Some organisational principles clearly do not scale linearly. The egoistic tribalism being played out on the largest scales of administrative mismanagement (and self-evidently – at Global proportions) may represent just how significantly psychological factors and cognitive limits do not lend themselves well to such simplistic scaling; a poor-fitting framework or method as seems to be attempted across all economic ideologies and political cultures. Is there an Other solution of networks of interdependent, smaller self-organisational systems; or, and paradoxically, is the very possibility of such small-scale organisational sanity only possible in a broader context of global dysfunctionality – a manifest principle of intelligibility and implementation demonstrating a certain subtle inverse relationship of entropy, scale, self-organisation and complexity.
Regardless – an interesting read here…
“Political bickering has long been a roadblock to getting big things done in the US but a grassroots movement getting few headlines could yet herald a new American age of change.”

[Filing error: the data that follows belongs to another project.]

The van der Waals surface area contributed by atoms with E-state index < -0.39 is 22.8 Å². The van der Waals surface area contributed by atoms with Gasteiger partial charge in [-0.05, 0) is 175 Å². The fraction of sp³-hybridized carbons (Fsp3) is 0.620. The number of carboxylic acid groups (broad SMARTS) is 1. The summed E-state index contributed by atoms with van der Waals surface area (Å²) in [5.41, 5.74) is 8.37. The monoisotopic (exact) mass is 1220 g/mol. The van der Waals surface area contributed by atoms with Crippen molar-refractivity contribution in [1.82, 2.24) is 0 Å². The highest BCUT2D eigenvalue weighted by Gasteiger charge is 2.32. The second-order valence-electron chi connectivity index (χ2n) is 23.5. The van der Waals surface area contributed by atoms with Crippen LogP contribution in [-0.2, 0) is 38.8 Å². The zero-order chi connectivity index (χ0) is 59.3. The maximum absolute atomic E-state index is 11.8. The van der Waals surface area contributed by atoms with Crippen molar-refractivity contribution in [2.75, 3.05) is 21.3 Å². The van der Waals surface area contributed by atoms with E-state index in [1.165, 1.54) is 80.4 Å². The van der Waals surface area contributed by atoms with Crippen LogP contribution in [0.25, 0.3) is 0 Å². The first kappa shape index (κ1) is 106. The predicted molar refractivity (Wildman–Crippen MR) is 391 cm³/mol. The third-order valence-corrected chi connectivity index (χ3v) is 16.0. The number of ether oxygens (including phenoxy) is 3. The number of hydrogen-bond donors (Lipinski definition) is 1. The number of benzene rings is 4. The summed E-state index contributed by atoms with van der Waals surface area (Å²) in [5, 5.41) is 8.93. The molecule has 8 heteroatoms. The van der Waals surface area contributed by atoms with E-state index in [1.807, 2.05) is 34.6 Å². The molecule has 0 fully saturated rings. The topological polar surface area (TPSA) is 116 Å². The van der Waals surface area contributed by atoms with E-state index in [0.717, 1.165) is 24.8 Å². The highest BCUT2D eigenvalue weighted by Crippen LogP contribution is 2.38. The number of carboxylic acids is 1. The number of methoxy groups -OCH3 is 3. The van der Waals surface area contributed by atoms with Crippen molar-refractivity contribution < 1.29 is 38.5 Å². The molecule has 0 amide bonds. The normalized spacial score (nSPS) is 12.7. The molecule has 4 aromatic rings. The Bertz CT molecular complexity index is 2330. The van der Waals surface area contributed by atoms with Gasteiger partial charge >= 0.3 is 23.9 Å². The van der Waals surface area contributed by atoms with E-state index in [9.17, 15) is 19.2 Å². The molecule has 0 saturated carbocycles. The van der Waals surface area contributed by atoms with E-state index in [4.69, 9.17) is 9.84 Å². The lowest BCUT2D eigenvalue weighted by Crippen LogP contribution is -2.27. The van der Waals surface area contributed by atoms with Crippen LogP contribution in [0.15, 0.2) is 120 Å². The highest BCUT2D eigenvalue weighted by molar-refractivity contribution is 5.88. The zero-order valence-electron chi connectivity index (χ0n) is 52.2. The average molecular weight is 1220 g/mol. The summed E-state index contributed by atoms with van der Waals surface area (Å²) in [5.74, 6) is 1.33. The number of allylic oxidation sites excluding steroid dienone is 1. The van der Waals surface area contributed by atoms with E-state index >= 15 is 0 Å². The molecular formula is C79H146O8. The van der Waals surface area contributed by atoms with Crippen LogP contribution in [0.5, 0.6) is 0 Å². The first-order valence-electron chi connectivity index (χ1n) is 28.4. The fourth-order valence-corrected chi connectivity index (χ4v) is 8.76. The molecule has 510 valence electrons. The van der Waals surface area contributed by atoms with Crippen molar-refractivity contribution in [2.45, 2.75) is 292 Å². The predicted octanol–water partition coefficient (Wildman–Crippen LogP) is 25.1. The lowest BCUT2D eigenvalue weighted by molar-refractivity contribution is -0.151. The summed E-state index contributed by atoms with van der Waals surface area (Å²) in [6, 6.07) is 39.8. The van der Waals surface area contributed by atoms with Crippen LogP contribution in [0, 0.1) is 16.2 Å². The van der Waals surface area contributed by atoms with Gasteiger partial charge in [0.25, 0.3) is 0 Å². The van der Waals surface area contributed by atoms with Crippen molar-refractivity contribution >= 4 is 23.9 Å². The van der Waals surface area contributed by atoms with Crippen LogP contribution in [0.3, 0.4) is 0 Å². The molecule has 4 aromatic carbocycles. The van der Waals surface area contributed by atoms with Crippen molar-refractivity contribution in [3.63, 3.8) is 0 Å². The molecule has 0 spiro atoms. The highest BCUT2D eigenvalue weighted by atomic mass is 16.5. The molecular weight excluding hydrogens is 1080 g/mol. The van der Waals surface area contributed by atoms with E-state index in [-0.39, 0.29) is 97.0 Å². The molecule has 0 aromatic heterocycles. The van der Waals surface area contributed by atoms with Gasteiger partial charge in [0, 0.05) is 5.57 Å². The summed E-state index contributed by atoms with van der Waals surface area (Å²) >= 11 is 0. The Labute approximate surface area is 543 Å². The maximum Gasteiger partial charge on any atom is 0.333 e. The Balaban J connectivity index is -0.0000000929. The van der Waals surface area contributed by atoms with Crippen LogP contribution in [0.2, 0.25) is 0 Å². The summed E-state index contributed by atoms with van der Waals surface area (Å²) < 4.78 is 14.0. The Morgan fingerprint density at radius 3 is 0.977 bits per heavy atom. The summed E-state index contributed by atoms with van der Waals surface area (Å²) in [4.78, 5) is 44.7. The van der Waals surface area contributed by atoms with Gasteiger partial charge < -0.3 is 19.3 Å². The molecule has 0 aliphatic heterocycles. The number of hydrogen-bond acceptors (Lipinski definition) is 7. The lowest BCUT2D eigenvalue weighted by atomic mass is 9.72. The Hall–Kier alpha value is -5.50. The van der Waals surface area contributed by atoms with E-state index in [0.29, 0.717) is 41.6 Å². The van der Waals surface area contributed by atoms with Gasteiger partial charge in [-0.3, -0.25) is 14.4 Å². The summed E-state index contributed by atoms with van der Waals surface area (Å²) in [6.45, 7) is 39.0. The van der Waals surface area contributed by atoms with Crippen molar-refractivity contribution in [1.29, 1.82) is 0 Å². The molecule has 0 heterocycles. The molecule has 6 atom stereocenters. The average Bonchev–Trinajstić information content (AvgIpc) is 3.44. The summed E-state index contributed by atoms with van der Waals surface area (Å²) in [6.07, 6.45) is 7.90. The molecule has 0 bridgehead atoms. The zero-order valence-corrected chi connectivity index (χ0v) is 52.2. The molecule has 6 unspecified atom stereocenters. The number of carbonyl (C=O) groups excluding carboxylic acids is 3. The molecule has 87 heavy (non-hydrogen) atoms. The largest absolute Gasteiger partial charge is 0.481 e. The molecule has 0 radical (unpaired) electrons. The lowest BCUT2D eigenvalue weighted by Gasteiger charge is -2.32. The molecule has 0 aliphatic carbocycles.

“(…) the vibrancy of local America is an untold story (…) partly because there is a natural scepticism in the media and an inclination when visiting towns to always ask people about the national political drama.”
“This “localism” first emerged in the 1980s, he says, when cities began to realise that the “cavalry wasn’t coming” from federal and state government, and they were going to have to tackle their problems on their own.”
“City leaders are discovering that problem-solving from the bottom up – in partnerships with others from the worlds of business, technology and education – is more democratic and effective (…)”